Atlas 5 set for Friday, Falcon 9 next Wednesday

Atlas 5 sits at pad 41 awaiting launch

Atlas 5 sits at pad 41 awaiting launch

UPDATE for Thursday, 1:30 p.m. EDT: Both United Launch Alliance and SpaceX have clarified when their next launch attempts will be for their Atlas 5 and Falcon 9 rockets, respectively.

ULA is proceeding with plans to make another launch attempt of their Atlas 5 early Friday morning at 4:03 a.m. EDT. The current weather forecast predicts only a 30 percent chance of acceptable conditions due to the tropical wave moving its way over us.

SpaceX, meanwhile, has delayed their next Falcon 9 launch attempt from Saturday to next Wednesday. The schedule move is unrelated to the weather delays, although the company has not specified yet exactly what the reason for the delay was. Liftoff still is expected at supper time, around sunset.

The Falcon 9 move also has made it possible for the Atlas 5 team to launch on Saturday if needed.

UPDATE for Thursday, 4:15 a.m. EDT: United Launch Alliance has announced that a Friday launch attempt would take place at 4:03 a.m. EDT. Meanwhile, it's still too early for any official pronouncements, but past experience would suggest that if ULA makes an official run at launching Friday morning, it is very likely that Saturday evening's planned launch of a SpaceX Falcon 9 from Kennedy Space Center would have to be bumped to Sunday.

This is because the 45th Space Wing-managed Eastern Range needs about two days between launches. However, that doesn't necessarily mean precisely 48 hours. There are a lot of variables at play here.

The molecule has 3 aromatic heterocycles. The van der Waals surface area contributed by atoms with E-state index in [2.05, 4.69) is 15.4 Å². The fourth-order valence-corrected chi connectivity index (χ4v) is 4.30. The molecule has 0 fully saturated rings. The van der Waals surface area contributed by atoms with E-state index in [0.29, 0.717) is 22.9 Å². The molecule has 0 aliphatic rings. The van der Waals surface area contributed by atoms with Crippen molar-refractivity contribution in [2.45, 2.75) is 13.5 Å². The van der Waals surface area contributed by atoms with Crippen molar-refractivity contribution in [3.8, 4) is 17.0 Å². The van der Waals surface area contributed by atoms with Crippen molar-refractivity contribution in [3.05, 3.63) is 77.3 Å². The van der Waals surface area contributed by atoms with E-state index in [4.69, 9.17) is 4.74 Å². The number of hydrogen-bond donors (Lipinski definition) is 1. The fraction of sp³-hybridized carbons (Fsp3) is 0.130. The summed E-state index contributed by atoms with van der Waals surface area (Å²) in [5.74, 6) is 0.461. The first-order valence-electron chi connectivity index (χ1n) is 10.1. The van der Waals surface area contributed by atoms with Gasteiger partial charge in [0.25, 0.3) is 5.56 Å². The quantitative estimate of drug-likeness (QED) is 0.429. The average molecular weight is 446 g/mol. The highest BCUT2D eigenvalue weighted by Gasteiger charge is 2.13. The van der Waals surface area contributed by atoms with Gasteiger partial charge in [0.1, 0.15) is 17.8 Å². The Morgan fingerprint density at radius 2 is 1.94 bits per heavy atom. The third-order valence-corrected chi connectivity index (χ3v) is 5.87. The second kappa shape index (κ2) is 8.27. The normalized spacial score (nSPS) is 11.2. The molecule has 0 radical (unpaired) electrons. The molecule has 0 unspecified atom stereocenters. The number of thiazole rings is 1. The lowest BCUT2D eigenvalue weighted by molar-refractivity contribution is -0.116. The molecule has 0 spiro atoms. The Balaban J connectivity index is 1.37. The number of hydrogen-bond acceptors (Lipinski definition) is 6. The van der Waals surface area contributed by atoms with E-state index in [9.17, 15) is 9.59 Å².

United Launch Alliance has scrubbed this morning's attempt to send an Atlas 5 rocket into orbit carrying a secret satellite for the National Reconnaissance Office. Weather from the developing tropical system near Florida was the culprit. They may try again on Friday but the weather is expected to get worse.

The countdown up to the point of the scrub had gone fairly well, but a hint of things to come came when the start of fueling was delayed due to high winds at the seaside launch complex. That prompted the official launch time to be moved to the right by 15 minutes.

Then just before 3 a.m. EDT, the 45th Space Wing launch weather officer advised the ULA launch director that another band of rain and high winds was headed toward the area, which would make the continued fueling of the rocket unsafe.

The need to halt the countdown and secure the rocket, yet still have enough time to finish preparations and get off the ground before the launch window closed at 5 a.m., forced the launch team's hand and the shot was called off.

For now, meaning about 3:25 a.m. EDT Thursday, the plan is shoot for a launch attempt on Friday. But weather conditions are expected to further deteriorate, and according to the latest forecast there is only a 30 percent chance of acceptable conditions during the launch window.

Still, as we like to point out, there have been many times in the history of Cape Canaveral launch operations where the prediction was for 90 percent chance of bad weather -- yet the mission still wound up flying on time. So we'll see.

We'll update the top of this page as soon as we know something definitive.